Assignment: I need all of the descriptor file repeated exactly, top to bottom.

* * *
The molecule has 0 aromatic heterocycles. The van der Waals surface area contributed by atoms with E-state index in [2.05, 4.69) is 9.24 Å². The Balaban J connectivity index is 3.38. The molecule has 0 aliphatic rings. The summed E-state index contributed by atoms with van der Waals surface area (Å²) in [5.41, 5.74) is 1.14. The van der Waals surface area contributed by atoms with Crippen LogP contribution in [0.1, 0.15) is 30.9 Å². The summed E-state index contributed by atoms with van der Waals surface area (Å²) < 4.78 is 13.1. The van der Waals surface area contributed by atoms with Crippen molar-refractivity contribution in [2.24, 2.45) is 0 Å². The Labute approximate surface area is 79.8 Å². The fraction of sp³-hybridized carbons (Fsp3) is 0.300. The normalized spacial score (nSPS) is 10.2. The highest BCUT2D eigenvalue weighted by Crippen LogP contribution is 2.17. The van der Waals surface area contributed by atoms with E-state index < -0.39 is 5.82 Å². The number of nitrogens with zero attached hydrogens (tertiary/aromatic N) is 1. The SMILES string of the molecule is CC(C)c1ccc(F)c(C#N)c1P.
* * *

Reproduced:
The molecule has 0 aromatic heterocycles. The van der Waals surface area contributed by atoms with E-state index in [2.05, 4.69) is 9.24 Å². The Balaban J connectivity index is 3.38. The molecule has 0 aliphatic rings. The summed E-state index contributed by atoms with van der Waals surface area (Å²) in [5.41, 5.74) is 1.14. The van der Waals surface area contributed by atoms with Crippen LogP contribution in [0.1, 0.15) is 30.9 Å². The summed E-state index contributed by atoms with van der Waals surface area (Å²) < 4.78 is 13.1. The van der Waals surface area contributed by atoms with Crippen molar-refractivity contribution in [2.24, 2.45) is 0 Å². The Labute approximate surface area is 79.8 Å². The fraction of sp³-hybridized carbons (Fsp3) is 0.300. The normalized spacial score (nSPS) is 10.2. The highest BCUT2D eigenvalue weighted by Crippen LogP contribution is 2.17. The van der Waals surface area contributed by atoms with E-state index < -0.39 is 5.82 Å². The number of nitrogens with zero attached hydrogens (tertiary/aromatic N) is 1. The SMILES string of the molecule is CC(C)c1ccc(F)c(C#N)c1P.